Ask Eartha: Efforts underway in Colorado to label genetically modified food
I recently heard about the passing of a bill in Vermont that requires the labeling of genetically modified foods. Is there anything occurring here in Colorado to get a similar bill on the ballot for 2014?
— Laura in Frisco
Thanks for the inquiry Laura. As a matter of fact, there is an initiative to get a similar bill requiring the labeling of genetically modified foods on the 2014 ballot in Colorado. The organization Right to Know Colorado is currently in the process of collecting enough signatures for the initiative to be on the November 2014 ballot. This grassroots campaign wants to achieve mandatory labeling of GMO’s across the state.
I wrote a previous Eartha article a while back on GMOs, but I would like to review what they are. People often mistake genetic engineering for selective breeding, a practice that has occurred for centuries. Unlike selective breeding, where two plants are cross bred to favor desirable traits, genetic engineering manipulates an organism’s DNA, also known as recombinant DNA technology. This can involve splicing a tomato gene with a non-tomato gene, such as a fish gene.
The idea behind manipulating a crop’s DNA is to establish characteristics that supposedly make it easier for farmers to care for the plants, increasing yield and profitability. Examples of these characteristics include pesticide and disease resistance, increasing the desired look and feel of the product or enhancing a product’s shelf life. Sounds too good to be true, right?
Manipulating an organism’s DNA can cause a host of problems. For one, it fosters the excessive use of pesticides. Case in point, Monsanto has recently created a strain of genetically engineered corn to be resistant to certain herbicides such as roundup. Farmers can then liberally spray the crops with as much of the pesticide as they want. In the same way that antibiotics have helped create super bugs that have become resistant to antibiotics, the excessive use of pesticides have helped create super weeds and super bugs that have become pesticide resistant.
Another issue is that once a genetically modified organism is released into the environment, it cannot be taken back, which can potentially create unintended consequences. So, although the FDA (Food and Drug Administration) requires some testing of GMOs, we cannot be absolutely sure of the consequences and harmful effects of GMOs on our health or the environment.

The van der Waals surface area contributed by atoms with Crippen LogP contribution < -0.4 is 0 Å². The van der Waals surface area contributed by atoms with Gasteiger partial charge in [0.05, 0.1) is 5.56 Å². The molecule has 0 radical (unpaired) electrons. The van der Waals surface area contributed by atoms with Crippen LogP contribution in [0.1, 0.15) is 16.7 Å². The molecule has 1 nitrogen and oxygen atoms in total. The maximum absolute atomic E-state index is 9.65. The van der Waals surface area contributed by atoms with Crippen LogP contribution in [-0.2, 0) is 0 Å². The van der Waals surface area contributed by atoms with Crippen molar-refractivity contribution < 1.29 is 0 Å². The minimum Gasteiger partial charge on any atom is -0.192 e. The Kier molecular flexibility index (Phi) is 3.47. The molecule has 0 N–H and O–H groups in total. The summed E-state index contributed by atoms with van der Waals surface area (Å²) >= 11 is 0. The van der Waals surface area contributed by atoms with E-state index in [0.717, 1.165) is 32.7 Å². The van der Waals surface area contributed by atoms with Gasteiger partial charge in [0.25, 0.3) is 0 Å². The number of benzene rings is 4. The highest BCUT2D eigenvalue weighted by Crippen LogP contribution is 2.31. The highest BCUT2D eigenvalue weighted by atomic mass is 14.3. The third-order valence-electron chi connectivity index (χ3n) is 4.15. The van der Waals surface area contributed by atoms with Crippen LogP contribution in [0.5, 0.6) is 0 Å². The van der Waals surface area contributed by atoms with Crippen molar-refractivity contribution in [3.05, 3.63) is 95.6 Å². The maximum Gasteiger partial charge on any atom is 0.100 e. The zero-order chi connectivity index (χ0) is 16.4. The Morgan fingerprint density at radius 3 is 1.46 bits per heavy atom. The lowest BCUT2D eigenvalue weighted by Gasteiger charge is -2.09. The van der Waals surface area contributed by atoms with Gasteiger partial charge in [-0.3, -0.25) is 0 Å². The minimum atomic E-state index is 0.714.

Lastly, GMOs are often developed by large and powerful corporations that promote monocultures of cash crops with little interest other than profit and the bottom line, not food security. Many of these corporations create patents for their GMO products such as corn, soybeans, alfalfa, rapeseed (canola) and cotton. In order for farmers to be competitive they are often enticed to buy GMO seed and accompanying pesticides. This also impedes the use of local/native crop or plant varieties that have been propagated to grow in a particular area.
Furthermore, neighboring farmers who choose not to use the GMO seeds will often end up with the crops by accident through pollination. To add insult to injury, the corporation can then sue the farmer for use of their patented seed. There is also the issue with dumping really cheap subsidized crops such as maize (corn) on developing nations who are then unable to sell their own locally grown maize at their market price. According to Kevin Watkins, quoted in the book “Biopiracy of Biodiversity,” “In the real world, agricultural production and trade are determined not so much by comparative advantage as by comparative access to subsidies.”
As consumers, don’t we have a right to know what food has been grown with GMO seed? Shouldn’t we be given information about what we are putting into our own bodies instead of having it dictated for us? Besides, if the food industry believed it to be fine, why are they against it being labeled? The argument from the agro-industry is that if it is labeled, consumers will believe it to be harmful. Yet, on the back of many products, there contains a list of all the ingredients. How is it any different if consumers know the product contains GMOs?
Right to Know is advocating for the labeling of all GMO foods across the country. Vermont recently passed a law requiring the labeling of GMO foods. If you would like for this initiative to appear on the Colorado ballot, make sure you sign the petition. It must be signed “in person.” Petition circulators are often at the Whole Foods Market in Frisco from 11 a.m. to 7 p.m. and at Natural Grocers most Saturdays and Sundays.
Petition circulators are trying to make an appearance at the Dillon Farmers Market on Fridays as well. If you would like to become a volunteer, please check out the website: http://www.rightoknowcolorado.org. Even though GMO foods are not currently labeled, you can take matters into your own hands by downloading a GMO checker app on your smart phone. For those of you without smart phones, supporting local and organic farmers is your best bet for avoiding GMOs. Or start your own organic vegetable garden. You can check out organic, non-GMO seeds at the Summit County seed library and rent a garden plot through the Summit Community Garden network. Happy eating y’all!
Ask Eartha Steward is written by the staff at the High Country Conservation Center, a nonprofit organization dedicated to waste reduction and resource conservation. Submit questions to Eartha at email@example.com.
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